spurious was our Word of the Day on 05/31/2009. Hear the podcast!
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Examples of spurious in a Sentence
- One reiterated theme of his book is that the electoral process can be the most dangerous of delusions, tending to confer a spurious legitimacy on those most willing to corrupt it. —Hilary Mantel, New York Review, 21 Sept. 2006
- Of all the potentially spurious phrases regularly found lurking on book jackets, none should be approached with greater wariness than "This is his first novel." —Tony Early, New York Times Book Review, 30 Apr. 2000
- I have no special interest in defending modern finance theory, but I think it is important to get this straight, lest Soros's own ideas acquire spurious validity as a practical corrective to academic moonshine. —Robert M. Solow, New Republic, 12 Apr. 1999
a spurious Picasso painting that wouldn't have fooled an art expert for a second
claimed that the governor's election-year enthusiasm for conservation was spurious, since he had cut funding for state parks
Recent Examples of spurious from the Web
One of those suitors is apparently United, who the Spanish outlet, notorious in the media world for often spouting spurious stories, claim have put a 'scandalous' figure on the table.
Democracy at home is starved to seek a spurious democracy abroad.
To the contrary, courts are well-equipped to weed out spurious Establishment Clause ‘religions’ on grounds of common sense.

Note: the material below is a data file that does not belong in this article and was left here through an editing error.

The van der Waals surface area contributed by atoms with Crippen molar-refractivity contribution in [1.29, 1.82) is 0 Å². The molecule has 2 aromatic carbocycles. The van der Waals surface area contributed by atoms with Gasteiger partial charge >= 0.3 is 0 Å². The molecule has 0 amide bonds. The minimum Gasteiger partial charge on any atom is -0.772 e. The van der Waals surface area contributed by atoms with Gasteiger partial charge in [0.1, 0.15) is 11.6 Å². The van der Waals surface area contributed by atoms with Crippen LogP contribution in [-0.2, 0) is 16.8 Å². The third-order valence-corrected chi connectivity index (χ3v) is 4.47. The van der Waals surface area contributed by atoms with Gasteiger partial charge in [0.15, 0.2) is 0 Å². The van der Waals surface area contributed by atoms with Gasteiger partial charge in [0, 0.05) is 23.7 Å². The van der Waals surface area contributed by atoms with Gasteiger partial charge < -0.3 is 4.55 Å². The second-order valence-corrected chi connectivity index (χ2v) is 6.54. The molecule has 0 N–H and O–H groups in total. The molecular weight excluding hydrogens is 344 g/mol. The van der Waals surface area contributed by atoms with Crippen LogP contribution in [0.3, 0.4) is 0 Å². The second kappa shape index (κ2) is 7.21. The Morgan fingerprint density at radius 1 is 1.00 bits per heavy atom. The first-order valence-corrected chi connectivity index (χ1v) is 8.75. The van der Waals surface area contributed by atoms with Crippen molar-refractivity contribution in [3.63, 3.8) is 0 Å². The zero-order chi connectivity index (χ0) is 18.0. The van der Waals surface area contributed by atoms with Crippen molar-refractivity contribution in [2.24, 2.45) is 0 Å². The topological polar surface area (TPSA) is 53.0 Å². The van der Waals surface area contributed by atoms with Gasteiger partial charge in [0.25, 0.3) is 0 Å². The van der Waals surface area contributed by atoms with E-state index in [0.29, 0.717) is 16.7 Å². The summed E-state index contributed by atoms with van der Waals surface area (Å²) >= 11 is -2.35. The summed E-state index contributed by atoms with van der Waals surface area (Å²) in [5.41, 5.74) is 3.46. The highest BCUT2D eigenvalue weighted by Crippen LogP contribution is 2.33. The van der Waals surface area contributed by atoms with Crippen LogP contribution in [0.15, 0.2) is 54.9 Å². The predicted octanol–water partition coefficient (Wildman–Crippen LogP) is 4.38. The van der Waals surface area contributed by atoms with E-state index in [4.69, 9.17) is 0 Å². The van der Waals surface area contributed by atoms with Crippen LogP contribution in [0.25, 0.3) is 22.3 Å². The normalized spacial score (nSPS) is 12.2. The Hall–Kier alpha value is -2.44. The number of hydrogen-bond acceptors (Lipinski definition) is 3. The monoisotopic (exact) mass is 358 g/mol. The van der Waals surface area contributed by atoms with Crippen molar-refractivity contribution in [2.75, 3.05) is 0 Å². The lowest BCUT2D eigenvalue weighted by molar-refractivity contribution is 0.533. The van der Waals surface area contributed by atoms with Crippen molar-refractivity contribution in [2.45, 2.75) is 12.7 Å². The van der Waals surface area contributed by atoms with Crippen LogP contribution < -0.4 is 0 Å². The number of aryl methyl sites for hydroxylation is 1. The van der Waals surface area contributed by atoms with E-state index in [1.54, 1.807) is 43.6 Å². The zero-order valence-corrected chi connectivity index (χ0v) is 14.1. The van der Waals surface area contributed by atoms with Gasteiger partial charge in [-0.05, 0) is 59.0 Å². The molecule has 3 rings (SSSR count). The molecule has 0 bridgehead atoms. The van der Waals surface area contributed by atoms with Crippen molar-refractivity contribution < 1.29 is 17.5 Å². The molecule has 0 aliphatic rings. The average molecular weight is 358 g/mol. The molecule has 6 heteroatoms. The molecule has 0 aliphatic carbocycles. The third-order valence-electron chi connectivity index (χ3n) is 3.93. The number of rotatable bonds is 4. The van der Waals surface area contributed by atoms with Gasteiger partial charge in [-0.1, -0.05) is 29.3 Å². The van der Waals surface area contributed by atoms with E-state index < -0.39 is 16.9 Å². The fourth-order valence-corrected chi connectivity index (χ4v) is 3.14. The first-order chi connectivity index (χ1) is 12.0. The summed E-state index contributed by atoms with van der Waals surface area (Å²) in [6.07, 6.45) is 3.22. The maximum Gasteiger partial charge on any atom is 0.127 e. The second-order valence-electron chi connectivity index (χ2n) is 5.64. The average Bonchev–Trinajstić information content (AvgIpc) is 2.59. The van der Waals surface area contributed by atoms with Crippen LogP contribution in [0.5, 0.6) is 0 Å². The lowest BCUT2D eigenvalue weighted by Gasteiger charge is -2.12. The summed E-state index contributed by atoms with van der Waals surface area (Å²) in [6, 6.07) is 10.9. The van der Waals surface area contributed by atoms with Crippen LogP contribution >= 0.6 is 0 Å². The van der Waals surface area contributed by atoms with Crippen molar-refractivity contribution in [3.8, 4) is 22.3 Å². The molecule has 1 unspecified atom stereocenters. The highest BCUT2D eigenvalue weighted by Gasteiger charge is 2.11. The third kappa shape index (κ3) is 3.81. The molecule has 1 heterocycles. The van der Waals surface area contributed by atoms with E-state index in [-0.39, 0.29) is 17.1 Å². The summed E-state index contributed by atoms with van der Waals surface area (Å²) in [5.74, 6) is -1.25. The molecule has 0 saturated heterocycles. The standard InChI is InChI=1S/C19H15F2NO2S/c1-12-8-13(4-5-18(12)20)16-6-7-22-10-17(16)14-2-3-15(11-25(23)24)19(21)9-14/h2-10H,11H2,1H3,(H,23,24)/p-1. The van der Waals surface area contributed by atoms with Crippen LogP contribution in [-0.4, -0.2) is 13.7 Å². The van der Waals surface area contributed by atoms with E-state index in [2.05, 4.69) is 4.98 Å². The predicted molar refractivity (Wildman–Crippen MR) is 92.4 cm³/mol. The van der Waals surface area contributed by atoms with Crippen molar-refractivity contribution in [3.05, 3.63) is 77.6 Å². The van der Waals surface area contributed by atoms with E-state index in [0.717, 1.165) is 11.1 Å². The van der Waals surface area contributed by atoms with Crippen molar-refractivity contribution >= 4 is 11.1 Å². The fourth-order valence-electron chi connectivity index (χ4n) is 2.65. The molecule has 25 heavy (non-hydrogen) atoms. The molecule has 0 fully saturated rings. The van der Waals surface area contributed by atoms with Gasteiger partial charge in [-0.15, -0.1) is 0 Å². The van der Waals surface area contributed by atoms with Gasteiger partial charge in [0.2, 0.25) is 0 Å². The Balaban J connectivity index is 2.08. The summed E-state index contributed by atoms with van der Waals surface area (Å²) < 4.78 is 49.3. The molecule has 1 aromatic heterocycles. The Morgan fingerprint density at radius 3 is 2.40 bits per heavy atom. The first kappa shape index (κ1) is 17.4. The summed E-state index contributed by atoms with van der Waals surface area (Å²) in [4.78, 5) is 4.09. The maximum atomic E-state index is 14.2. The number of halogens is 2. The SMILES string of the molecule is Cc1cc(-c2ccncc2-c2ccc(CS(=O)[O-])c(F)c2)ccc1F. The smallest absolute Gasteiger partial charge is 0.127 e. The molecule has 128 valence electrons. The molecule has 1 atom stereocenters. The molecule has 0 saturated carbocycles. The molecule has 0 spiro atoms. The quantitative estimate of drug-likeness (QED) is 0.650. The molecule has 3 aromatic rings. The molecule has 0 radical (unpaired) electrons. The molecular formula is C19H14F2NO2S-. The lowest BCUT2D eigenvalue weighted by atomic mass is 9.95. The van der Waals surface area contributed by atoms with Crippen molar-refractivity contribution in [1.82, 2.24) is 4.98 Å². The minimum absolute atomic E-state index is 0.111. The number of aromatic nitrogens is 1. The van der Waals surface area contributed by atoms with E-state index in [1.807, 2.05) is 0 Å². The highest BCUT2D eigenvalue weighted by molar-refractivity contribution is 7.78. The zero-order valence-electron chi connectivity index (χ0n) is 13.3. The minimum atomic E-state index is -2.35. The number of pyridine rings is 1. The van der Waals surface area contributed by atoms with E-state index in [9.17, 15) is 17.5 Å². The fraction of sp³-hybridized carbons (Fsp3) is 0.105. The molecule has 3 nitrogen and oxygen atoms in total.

The two puffed joints together in clubs before Mayor Bloomberg’s smoking ban, complementing each other’s articles with the flatteringly spurious, chatty equivalent of air kisses.
Kim did say in December that his country had developed a hydrogen bomb but given his history of making spurious claims, the international community didn’t believe his threat was real.
In casting spurious aspersions about subversion at the highest level of the federal government, Johnson has earned comparisons to another, historically infamous Wisconsin senator.
China hopes France can at least hold a fair and level-headed stance, and not side with those spurious arguments.
The recklessly spurious Nunes memo is his last chance.
These example sentences are selected automatically from various online news sources to reflect current usage of the word 'spurious.' Views expressed in the examples do not represent the opinion of Merriam-Webster or its editors. Send us feedback.
Did You Know?
The classical Latin adjective spurius started out as a word meaning "illegitimate." In the days of ancient Rome, it was sometimes even used as a first name for illegitimate offspring (apparently with no dire effects). There was a certain Spurius Lucretius, for example, who was made temporary magistrate of Rome. In less tolerant times, 18th-century English writer Horace Walpole noted that Henry VII "came of the spurious stock of John of Gaunt." Today, we still use spurious to mean "illegitimate," but the more common meaning is "false" (a sense introduced to spurious in Late Latin). Originally our "false" sense emphasized improper origin, and it still often does ("a spurious signature"), but it can also simply mean "fake" or "not real."
SPURIOUS Defined for English Language Learners
Definition of spurious for English Language Learners
: not genuine, sincere, or authentic
: based on false ideas or bad reasoning
medical Definition of spurious
- spurious labor pains
- spurious polycythemia
Seen and Heard
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